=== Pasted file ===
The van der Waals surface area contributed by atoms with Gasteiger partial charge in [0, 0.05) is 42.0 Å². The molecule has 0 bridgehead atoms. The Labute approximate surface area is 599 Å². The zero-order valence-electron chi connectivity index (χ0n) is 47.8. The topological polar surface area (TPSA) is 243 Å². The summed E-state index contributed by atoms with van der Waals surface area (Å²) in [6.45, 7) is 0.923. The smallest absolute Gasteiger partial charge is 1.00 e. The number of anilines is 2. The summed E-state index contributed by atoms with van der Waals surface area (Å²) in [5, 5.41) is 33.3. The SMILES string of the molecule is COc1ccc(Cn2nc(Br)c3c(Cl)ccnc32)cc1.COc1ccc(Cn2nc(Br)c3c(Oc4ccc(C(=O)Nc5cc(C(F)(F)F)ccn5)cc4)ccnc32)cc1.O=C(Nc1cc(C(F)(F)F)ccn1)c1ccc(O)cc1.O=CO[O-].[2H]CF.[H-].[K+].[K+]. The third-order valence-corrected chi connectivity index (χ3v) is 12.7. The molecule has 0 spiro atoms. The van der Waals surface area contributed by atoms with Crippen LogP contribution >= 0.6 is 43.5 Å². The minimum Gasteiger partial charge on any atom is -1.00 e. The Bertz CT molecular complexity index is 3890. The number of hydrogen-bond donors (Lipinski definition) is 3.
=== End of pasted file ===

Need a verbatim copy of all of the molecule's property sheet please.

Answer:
The van der Waals surface area contributed by atoms with Gasteiger partial charge in [0, 0.05) is 42.0 Å². The molecule has 0 bridgehead atoms. The Labute approximate surface area is 599 Å². The zero-order valence-electron chi connectivity index (χ0n) is 47.8. The topological polar surface area (TPSA) is 243 Å². The summed E-state index contributed by atoms with van der Waals surface area (Å²) in [6.45, 7) is 0.923. The smallest absolute Gasteiger partial charge is 1.00 e. The number of anilines is 2. The summed E-state index contributed by atoms with van der Waals surface area (Å²) in [5, 5.41) is 33.3. The SMILES string of the molecule is COc1ccc(Cn2nc(Br)c3c(Cl)ccnc32)cc1.COc1ccc(Cn2nc(Br)c3c(Oc4ccc(C(=O)Nc5cc(C(F)(F)F)ccn5)cc4)ccnc32)cc1.O=C(Nc1cc(C(F)(F)F)ccn1)c1ccc(O)cc1.O=CO[O-].[2H]CF.[H-].[K+].[K+]. The third-order valence-corrected chi connectivity index (χ3v) is 12.7. The molecule has 0 spiro atoms. The van der Waals surface area contributed by atoms with Crippen LogP contribution >= 0.6 is 43.5 Å². The minimum Gasteiger partial charge on any atom is -1.00 e. The Bertz CT molecular complexity index is 3890. The number of hydrogen-bond donors (Lipinski definition) is 3.